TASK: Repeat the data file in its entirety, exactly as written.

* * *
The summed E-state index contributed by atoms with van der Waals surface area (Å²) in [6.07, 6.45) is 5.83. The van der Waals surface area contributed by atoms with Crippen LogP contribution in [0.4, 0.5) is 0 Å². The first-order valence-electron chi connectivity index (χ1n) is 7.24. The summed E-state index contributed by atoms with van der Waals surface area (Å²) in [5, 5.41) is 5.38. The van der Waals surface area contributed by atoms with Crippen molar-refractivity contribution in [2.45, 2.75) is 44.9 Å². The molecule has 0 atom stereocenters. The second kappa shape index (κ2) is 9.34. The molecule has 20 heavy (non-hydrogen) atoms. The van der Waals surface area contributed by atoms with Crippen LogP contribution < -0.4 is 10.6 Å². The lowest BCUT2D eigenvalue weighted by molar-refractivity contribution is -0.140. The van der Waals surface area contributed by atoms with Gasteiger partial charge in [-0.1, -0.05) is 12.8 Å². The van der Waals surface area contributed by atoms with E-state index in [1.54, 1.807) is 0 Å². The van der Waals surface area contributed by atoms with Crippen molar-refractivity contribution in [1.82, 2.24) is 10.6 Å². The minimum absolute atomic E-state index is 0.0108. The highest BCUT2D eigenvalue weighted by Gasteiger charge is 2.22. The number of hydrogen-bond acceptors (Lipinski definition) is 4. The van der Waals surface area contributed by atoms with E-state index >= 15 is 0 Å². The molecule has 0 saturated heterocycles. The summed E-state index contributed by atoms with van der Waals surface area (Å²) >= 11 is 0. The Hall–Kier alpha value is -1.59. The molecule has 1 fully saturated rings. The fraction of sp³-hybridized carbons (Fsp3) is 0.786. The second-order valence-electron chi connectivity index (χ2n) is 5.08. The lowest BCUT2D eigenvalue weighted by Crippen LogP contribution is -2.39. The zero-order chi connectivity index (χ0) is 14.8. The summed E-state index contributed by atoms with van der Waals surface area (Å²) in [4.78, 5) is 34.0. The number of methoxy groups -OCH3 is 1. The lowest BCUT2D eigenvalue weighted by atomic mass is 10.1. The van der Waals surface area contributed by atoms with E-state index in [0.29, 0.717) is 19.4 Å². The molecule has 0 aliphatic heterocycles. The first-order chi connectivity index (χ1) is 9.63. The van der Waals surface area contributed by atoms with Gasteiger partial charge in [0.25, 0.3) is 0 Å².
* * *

The summed E-state index contributed by atoms with van der Waals surface area (Å²) in [6.07, 6.45) is 5.83. The van der Waals surface area contributed by atoms with Crippen LogP contribution in [0.4, 0.5) is 0 Å². The first-order valence-electron chi connectivity index (χ1n) is 7.24. The summed E-state index contributed by atoms with van der Waals surface area (Å²) in [5, 5.41) is 5.38. The van der Waals surface area contributed by atoms with Crippen molar-refractivity contribution in [2.45, 2.75) is 44.9 Å². The molecule has 0 atom stereocenters. The second kappa shape index (κ2) is 9.34. The molecule has 20 heavy (non-hydrogen) atoms. The van der Waals surface area contributed by atoms with Crippen LogP contribution < -0.4 is 10.6 Å². The lowest BCUT2D eigenvalue weighted by molar-refractivity contribution is -0.140. The van der Waals surface area contributed by atoms with Gasteiger partial charge in [-0.1, -0.05) is 12.8 Å². The van der Waals surface area contributed by atoms with E-state index in [1.54, 1.807) is 0 Å². The van der Waals surface area contributed by atoms with Crippen molar-refractivity contribution in [1.82, 2.24) is 10.6 Å². The minimum absolute atomic E-state index is 0.0108. The highest BCUT2D eigenvalue weighted by Gasteiger charge is 2.22. The number of hydrogen-bond acceptors (Lipinski definition) is 4. The van der Waals surface area contributed by atoms with E-state index >= 15 is 0 Å². The molecule has 0 saturated heterocycles. The summed E-state index contributed by atoms with van der Waals surface area (Å²) >= 11 is 0. The Hall–Kier alpha value is -1.59. The molecule has 1 fully saturated rings. The fraction of sp³-hybridized carbons (Fsp3) is 0.786. The second-order valence-electron chi connectivity index (χ2n) is 5.08. The lowest BCUT2D eigenvalue weighted by Crippen LogP contribution is -2.39. The zero-order chi connectivity index (χ0) is 14.8. The summed E-state index contributed by atoms with van der Waals surface area (Å²) in [4.78, 5) is 34.0. The number of methoxy groups -OCH3 is 1. The lowest BCUT2D eigenvalue weighted by atomic mass is 10.1. The van der Waals surface area contributed by atoms with E-state index in [0.29, 0.717) is 19.4 Å². The molecule has 0 aliphatic heterocycles. The first-order chi connectivity index (χ1) is 9.63. The van der Waals surface area contributed by atoms with Gasteiger partial charge in [0.25, 0.3) is 0 Å².